Another idea would be to plan some symbolic act or gesture, which lends a particular force to a feeling or conviction which you wish to communicate to a group assembled in prayer .

Suggestion no. 3

Suggest to the members of your parish or religious community that they participate in an urgent appeal in support of victims of torture.

The following activities, for example, could take place at the end of a service, as people are leaving the church:

-  During its world campaign against torture, Amnesty International has produced, among other things, leaflets in several languages for distribution. They present detailed and diverse cases (some of which are summarised at point 6 above) and invite people to appeal in support of the victims.

Your national branch of AI can give you details of this or suggest more ideas for action in support of its campaign.

-  FI.ACAT itself publishes an Appeal of the Month in French and English: this action entails writing a letter (a model is provided) to a political or administrative authority, concerning one or more persons subjected to torture or to cruel or inhuman treatment.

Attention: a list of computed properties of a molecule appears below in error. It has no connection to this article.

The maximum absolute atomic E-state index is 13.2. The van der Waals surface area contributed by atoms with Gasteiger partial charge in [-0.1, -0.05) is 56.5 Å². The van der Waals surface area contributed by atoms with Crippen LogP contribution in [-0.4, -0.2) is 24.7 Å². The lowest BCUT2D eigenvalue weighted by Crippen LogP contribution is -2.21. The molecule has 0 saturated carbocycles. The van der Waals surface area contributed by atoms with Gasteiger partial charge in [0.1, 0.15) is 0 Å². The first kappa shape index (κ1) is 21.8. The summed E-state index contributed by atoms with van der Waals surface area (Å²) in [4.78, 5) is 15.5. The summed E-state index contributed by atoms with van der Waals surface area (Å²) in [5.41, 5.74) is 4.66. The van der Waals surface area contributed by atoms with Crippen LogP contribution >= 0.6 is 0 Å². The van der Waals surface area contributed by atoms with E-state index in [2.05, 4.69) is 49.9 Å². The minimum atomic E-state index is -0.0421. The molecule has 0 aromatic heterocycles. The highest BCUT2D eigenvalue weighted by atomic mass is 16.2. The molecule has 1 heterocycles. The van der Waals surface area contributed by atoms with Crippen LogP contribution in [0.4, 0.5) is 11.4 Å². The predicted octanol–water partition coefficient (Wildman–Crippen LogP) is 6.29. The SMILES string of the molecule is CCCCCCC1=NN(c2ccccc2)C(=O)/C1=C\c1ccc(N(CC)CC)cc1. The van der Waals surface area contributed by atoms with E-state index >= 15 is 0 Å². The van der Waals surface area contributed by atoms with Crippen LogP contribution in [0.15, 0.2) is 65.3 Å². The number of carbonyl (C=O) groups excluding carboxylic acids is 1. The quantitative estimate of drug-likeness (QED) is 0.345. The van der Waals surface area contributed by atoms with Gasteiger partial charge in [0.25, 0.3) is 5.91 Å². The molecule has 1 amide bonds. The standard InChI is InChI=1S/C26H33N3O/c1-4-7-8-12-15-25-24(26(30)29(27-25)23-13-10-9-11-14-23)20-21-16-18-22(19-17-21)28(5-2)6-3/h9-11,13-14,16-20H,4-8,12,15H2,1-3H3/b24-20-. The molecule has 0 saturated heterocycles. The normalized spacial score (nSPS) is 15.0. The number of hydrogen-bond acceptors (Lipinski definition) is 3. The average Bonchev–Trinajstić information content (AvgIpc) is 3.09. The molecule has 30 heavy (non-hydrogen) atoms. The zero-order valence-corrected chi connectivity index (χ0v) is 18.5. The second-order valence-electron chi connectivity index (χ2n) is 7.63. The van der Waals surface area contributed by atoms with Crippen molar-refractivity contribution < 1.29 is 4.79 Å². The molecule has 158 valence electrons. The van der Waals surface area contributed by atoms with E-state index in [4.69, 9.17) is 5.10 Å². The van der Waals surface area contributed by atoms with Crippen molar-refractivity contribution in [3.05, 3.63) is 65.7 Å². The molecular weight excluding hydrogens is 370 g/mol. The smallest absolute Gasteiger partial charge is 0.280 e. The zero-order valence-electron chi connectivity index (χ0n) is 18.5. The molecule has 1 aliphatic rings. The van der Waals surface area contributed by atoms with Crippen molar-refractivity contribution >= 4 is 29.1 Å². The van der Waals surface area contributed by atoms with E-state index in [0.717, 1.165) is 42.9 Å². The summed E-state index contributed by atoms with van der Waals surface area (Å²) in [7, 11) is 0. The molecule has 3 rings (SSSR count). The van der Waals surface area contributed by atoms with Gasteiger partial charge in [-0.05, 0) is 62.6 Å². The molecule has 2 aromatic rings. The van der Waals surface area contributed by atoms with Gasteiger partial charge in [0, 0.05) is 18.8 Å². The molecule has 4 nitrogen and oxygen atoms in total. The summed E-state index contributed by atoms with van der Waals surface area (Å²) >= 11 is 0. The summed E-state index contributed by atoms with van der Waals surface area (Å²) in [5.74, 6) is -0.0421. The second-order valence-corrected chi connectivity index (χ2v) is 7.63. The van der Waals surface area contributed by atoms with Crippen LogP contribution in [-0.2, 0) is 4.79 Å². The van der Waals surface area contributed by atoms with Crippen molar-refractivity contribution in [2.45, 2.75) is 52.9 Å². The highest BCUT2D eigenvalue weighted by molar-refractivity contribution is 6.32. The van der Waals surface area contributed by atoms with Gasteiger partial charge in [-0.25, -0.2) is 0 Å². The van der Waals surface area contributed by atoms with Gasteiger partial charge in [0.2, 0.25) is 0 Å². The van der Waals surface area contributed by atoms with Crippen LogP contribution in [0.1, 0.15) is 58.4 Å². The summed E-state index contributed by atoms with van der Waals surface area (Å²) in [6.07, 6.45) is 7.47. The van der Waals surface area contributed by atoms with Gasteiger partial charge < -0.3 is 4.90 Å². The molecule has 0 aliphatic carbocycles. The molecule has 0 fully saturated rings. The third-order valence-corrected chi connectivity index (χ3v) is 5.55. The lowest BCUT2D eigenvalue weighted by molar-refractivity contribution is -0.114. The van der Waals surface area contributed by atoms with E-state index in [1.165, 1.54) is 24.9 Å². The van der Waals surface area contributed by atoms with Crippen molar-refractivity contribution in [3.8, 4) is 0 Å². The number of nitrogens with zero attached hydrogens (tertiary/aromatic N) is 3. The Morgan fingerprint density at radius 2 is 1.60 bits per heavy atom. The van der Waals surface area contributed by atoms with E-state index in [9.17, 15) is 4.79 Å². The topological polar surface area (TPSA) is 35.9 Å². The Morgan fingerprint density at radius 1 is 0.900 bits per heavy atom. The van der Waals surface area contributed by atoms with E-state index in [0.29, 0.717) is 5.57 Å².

You could ask each parishioner to participate in this kind of action. If there is an ACAT in your country, they will be able to give you more ideas.

-  Any action you might propose to your community can also be presented in the form of a petition, to be signed by as many members of the congregation as possible, and which they in turn can give to their friends and acquaintances to sign, etc.

Suggestion no. 4

Organise a time for study and reflection on the problem of torture,

-  By inviting a speaker who knows the subject well or who can present the aims, achievements and ongoing work of the campaign against torture;

-  By setting up an exhibition on torture and/or human rights, aimed at the members of your parish/community or a larger audience; putting on a concert or showing a film on the theme;

-  To discuss the steps your community could take to participate in these actions;

-  To reflect, as Christians, on our attitude to torture; on the spiritual and biblical bases for our rejection of torture, and on the responsibility of Christian communities;